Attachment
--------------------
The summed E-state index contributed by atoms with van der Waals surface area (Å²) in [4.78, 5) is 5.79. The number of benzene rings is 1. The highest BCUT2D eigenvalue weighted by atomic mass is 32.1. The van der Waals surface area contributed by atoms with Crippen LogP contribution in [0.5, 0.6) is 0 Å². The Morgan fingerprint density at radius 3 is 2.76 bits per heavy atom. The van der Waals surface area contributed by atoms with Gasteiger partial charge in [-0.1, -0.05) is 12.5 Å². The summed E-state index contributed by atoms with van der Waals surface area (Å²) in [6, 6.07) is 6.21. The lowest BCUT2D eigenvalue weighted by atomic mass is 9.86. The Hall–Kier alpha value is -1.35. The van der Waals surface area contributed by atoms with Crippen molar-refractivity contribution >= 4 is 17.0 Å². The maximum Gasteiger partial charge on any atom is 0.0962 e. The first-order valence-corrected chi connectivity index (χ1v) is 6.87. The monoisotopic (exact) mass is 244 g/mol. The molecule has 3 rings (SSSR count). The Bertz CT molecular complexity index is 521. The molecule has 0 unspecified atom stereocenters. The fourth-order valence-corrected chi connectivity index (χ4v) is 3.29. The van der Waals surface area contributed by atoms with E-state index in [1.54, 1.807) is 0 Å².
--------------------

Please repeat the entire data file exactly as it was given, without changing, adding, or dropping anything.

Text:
The summed E-state index contributed by atoms with van der Waals surface area (Å²) in [4.78, 5) is 5.79. The number of benzene rings is 1. The highest BCUT2D eigenvalue weighted by atomic mass is 32.1. The van der Waals surface area contributed by atoms with Crippen LogP contribution in [0.5, 0.6) is 0 Å². The Morgan fingerprint density at radius 3 is 2.76 bits per heavy atom. The van der Waals surface area contributed by atoms with Gasteiger partial charge in [-0.1, -0.05) is 12.5 Å². The summed E-state index contributed by atoms with van der Waals surface area (Å²) in [6, 6.07) is 6.21. The lowest BCUT2D eigenvalue weighted by atomic mass is 9.86. The Hall–Kier alpha value is -1.35. The van der Waals surface area contributed by atoms with Crippen molar-refractivity contribution >= 4 is 17.0 Å². The maximum Gasteiger partial charge on any atom is 0.0962 e. The first-order valence-corrected chi connectivity index (χ1v) is 6.87. The monoisotopic (exact) mass is 244 g/mol. The molecule has 3 rings (SSSR count). The Bertz CT molecular complexity index is 521. The molecule has 0 unspecified atom stereocenters. The fourth-order valence-corrected chi connectivity index (χ4v) is 3.29. The van der Waals surface area contributed by atoms with E-state index in [1.54, 1.807) is 0 Å².